In order to benefit from the Continuous Delivery (CD) dream that DevOps promises, software application development professionals need to use a) their core development platform and environment of choice and b) DevOps tools.

That’s development tools, plus also DevOps tools, just in case you weren’t counting.

What developers would like to use is a more singular integrated toolset that removes the frustrations they feel when they have to change spanners several times to complete an entire development life cycle.

Nails in the DevOps coffin

Could this multi-tooling issue be one of the signs that signals the death of DevOps?

Some of the so-called ‘digital transformation’ [yawn!] projects that we heard so much about in 2017 and before will now logically start to fail — they have to, not everything can work — so will that add another nail in the DevOps coffin? Will we hear people say that not even DevOps can carry you into digitally transformed bliss?

Perhaps a new breed of more competent ‘full stack’ developers will rise up that can handle operations functions and this too will dampen the DevOps furore?

There was DevOps before DevOps anyway i.e. elements of IBM Rational tooling were tackling the issue of ‘code being thrown over the wall’ before the turn of the millennium.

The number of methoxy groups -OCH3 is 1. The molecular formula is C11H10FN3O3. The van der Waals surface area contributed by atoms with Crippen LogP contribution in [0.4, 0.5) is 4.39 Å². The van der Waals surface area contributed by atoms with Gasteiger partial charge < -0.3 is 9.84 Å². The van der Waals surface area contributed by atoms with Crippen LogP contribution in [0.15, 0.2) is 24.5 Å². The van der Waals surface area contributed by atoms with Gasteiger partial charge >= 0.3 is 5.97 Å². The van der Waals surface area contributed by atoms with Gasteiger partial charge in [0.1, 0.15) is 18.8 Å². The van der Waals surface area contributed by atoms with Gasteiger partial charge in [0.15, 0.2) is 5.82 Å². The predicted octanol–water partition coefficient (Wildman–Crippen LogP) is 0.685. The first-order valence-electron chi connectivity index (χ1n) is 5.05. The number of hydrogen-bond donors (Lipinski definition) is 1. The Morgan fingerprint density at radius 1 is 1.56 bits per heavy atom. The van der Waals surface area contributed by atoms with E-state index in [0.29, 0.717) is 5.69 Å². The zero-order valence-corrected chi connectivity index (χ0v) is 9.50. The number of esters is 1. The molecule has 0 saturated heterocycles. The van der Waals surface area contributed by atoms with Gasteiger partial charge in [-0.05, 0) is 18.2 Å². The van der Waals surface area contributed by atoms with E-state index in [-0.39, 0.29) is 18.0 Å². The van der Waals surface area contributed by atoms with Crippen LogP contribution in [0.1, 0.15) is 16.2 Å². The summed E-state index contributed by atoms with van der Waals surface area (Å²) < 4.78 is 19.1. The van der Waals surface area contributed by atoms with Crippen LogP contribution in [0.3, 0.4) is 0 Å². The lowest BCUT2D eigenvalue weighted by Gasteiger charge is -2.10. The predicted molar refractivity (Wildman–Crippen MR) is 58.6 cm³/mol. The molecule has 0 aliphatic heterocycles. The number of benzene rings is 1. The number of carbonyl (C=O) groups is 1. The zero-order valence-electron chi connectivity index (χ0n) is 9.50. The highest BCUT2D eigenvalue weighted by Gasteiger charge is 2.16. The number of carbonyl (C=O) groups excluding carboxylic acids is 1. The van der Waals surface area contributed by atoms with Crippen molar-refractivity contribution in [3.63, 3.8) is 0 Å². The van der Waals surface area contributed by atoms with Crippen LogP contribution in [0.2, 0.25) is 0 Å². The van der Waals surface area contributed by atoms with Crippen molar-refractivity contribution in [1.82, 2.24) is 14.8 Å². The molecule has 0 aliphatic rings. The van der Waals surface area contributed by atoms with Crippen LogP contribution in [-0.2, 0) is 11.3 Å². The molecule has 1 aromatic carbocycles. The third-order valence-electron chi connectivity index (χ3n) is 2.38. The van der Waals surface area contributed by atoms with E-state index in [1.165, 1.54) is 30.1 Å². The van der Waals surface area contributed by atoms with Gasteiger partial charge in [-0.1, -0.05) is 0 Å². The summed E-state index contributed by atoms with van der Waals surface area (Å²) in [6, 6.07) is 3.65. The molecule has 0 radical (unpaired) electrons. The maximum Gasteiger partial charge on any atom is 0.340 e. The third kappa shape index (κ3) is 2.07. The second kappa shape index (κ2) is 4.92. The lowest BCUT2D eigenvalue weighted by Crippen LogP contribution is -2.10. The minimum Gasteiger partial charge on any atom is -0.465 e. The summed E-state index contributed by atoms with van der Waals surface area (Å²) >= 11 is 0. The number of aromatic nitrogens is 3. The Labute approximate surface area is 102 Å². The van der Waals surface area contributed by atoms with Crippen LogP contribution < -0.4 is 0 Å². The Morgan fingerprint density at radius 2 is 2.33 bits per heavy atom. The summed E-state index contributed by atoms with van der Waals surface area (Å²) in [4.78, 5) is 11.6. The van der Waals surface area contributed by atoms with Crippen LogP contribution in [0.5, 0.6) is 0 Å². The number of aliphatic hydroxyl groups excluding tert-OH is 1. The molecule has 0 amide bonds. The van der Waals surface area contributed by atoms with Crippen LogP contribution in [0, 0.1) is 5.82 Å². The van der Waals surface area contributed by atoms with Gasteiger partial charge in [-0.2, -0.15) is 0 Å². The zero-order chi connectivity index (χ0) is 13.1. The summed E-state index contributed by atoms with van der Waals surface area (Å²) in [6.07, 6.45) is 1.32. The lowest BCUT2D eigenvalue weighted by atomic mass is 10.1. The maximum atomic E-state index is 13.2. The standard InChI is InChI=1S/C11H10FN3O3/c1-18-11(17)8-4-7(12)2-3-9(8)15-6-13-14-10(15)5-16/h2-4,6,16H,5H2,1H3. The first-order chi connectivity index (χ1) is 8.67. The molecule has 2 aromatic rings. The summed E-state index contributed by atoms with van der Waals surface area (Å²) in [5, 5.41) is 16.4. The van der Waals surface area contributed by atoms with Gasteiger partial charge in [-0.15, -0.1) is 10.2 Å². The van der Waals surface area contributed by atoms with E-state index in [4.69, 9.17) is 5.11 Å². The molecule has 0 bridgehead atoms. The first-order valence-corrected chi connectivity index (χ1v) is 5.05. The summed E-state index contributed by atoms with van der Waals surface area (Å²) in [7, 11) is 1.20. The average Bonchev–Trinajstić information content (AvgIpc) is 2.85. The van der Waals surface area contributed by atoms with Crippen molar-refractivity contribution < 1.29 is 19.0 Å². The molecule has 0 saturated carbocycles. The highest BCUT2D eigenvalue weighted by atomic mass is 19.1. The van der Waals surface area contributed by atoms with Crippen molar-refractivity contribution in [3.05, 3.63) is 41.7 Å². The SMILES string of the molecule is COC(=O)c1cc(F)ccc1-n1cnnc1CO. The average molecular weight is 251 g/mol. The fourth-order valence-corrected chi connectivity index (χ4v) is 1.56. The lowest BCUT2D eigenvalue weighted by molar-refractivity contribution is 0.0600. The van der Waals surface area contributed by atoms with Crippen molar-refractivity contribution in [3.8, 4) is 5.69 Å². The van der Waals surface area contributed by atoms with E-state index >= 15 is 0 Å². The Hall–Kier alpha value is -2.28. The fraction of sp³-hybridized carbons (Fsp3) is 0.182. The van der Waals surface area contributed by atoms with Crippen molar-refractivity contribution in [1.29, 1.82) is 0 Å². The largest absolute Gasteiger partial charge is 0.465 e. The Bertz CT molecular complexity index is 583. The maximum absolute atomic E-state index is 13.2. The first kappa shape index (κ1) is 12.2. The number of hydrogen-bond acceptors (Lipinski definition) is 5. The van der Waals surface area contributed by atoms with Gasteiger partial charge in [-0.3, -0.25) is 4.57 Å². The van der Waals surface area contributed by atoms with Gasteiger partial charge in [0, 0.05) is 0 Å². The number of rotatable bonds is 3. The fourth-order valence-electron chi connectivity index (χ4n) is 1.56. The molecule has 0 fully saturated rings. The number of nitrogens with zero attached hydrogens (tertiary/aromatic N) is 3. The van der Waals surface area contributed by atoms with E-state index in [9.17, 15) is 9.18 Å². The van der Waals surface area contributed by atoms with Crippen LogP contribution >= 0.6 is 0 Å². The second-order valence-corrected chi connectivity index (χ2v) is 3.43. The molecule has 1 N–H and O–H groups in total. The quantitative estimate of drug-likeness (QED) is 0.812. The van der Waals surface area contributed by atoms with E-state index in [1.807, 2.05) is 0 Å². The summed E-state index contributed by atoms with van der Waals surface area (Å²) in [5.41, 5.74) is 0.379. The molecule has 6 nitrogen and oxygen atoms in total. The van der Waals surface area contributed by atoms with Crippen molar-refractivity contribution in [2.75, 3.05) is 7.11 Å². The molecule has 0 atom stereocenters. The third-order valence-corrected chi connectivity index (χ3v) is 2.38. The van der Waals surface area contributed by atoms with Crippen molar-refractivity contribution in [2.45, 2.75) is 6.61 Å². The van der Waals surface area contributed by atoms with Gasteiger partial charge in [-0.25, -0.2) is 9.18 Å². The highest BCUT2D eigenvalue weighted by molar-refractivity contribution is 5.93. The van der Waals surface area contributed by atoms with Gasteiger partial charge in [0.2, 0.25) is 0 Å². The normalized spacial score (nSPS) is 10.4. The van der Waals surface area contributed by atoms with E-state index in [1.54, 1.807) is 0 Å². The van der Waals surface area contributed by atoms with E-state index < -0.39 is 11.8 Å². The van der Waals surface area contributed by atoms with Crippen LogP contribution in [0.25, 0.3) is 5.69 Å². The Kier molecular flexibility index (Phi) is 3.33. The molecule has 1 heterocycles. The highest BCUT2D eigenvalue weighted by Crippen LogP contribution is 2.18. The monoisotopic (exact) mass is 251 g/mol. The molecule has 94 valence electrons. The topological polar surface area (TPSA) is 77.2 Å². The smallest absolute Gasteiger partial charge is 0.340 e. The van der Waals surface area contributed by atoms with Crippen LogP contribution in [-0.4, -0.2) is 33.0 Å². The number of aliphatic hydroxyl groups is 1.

The honeymoon might be over, or, at least, some serious marriage guidance counselling might be needed this year.

Free image: Wikipedia


December 19, 2017  6:56 AM

Okta and others host ‘Iterate’ developer event

Adrian Bridgwater Adrian Bridgwater Profile: Adrian Bridgwater

Has the role of ‘identity developer’ now been formalised?

Perhaps not, identity and user authentication controls will probably fall at the feet of specialist security developers and systems architects seeking to place a higher level lockdown on software applications in production.

Regardless of this truism or suggestion, cloud identity and authentication specialist Okta is hosting a dedicated developer conference named Iterate to augment its core Okta Oktane 2018 event, which will again be held in Las Vegas.

Over and above Okta’s core expertise in identity, the event itself will focus on a wide spectrum of interrelated technologies.

Scheduled for Feb 27 2018  as a one day event, Okta’s decision to host a dedicated developer event backs up its core identity developer story that the Computer Weekly Developer Network covered earlier this year here.

Iterate is a joint effort between Okta, Twilio, the JS FoundationAtlassian and Algolia.